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Reuters Health Information (2005-10-06): Didanosine plus ribavirin can be toxic in HIV patients treated for hepatitis C

Clinical

Didanosine plus ribavirin can be toxic in HIV patients treated for hepatitis C

Last Updated: 2005-10-06 13:21:17 -0400 (Reuters Health)

NEW YORK (Reuters Health) - The use of didanosine in HIV patients receiving hepatitis C virus (HCV) therapy with interferon and ribavirin increases the risk of symptomatic mitochondrial toxicity, according to French researchers.

"Clinicians should be aware of the potential overlapping toxicity of treatments for HCV and HIV infection," lead investigator Dr. Firouze Bani-Sadr told Reuters Health. "If the two treatments must be administered concomitantly, didanosine should be avoided. Ribavirin is known to enhance didanosine phosphorylation. "

In the September 1st issue of the Journal of Acquired Immunodeficiency Syndromes, Dr. Bani-Sadr of Hopital Saint Antoine, Paris and colleagues note that there have been reports that HCV therapy can cause symptomatic mitochondrial toxicity in HIV patients receiving highly active antiretroviral therapy.

To evaluate associated risk factors, the researchers reviewed data on HIV and HCV coinfected patients taking part in a trial of interferon and ribavirin treatment.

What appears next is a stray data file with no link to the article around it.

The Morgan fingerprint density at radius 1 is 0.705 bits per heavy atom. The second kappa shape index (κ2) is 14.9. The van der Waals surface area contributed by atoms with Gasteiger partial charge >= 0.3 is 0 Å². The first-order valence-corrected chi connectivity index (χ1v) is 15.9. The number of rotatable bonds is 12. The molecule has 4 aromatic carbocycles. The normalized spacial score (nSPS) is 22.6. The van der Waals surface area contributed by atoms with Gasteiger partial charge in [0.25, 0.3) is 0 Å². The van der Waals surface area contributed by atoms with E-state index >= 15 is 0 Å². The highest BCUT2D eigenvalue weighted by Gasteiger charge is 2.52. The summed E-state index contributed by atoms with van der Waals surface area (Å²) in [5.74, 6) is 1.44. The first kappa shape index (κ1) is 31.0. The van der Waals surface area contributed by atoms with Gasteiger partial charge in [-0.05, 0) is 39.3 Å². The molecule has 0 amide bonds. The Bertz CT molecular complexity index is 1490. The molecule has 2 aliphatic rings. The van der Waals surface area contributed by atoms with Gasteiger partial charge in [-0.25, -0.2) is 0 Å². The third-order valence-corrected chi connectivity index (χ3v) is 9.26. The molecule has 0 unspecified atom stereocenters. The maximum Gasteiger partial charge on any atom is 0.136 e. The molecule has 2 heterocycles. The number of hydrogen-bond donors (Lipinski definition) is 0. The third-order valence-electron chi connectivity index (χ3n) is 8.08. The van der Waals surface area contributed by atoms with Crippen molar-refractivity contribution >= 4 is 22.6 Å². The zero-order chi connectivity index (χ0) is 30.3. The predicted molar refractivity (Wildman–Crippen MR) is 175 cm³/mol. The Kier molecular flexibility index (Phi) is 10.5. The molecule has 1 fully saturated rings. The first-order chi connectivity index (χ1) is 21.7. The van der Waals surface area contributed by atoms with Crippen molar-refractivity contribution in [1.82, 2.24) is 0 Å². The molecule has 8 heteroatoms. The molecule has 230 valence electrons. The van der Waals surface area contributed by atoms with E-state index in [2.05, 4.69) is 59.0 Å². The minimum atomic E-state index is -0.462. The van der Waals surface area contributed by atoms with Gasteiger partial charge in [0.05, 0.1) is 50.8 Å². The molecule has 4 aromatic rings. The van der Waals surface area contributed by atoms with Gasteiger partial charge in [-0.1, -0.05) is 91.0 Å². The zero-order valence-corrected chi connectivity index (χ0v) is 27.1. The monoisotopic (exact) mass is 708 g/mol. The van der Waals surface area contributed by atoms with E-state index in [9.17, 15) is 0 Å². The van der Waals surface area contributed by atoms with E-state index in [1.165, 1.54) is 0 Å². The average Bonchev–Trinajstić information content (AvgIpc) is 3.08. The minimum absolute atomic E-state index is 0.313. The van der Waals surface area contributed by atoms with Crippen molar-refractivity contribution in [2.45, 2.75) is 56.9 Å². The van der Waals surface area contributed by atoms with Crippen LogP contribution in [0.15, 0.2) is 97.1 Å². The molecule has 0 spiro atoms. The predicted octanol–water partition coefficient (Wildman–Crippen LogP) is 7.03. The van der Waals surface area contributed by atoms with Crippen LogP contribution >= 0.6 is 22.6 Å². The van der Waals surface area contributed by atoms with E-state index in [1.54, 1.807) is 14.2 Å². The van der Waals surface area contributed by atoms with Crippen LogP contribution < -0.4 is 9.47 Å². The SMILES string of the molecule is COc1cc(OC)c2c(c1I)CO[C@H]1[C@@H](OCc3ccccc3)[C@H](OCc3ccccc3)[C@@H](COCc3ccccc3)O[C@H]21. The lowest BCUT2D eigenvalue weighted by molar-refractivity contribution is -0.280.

Eleven of 283 patients who received at least one dose of HCV treatment developed symptomatic mitochondrial toxicity. This manifested itself as symptomatic hyperlactatemia in six patients and pancreatitis in five patients.

The overall incidence was 47.5 per 1000 patient-years. In patients receiving didanosine, however, the incidence was 200.2 per 1000 patient-years. With didanosine, there was a 46-fold increase in the relative risk of symptomatic mitochondrial toxicity. No increase was seen in patients on regimens that did not contain didanosine.

Given these findings, the researchers conclude that coadministration of ribavirin and didanosine should be avoided, "if unavoidable," they add, "patients should be monitored closely for signs of mitochondrial toxicity."

J Acquir Immune Defic Syndr 2005;40:47-52.

 
 
 
 
                 
 
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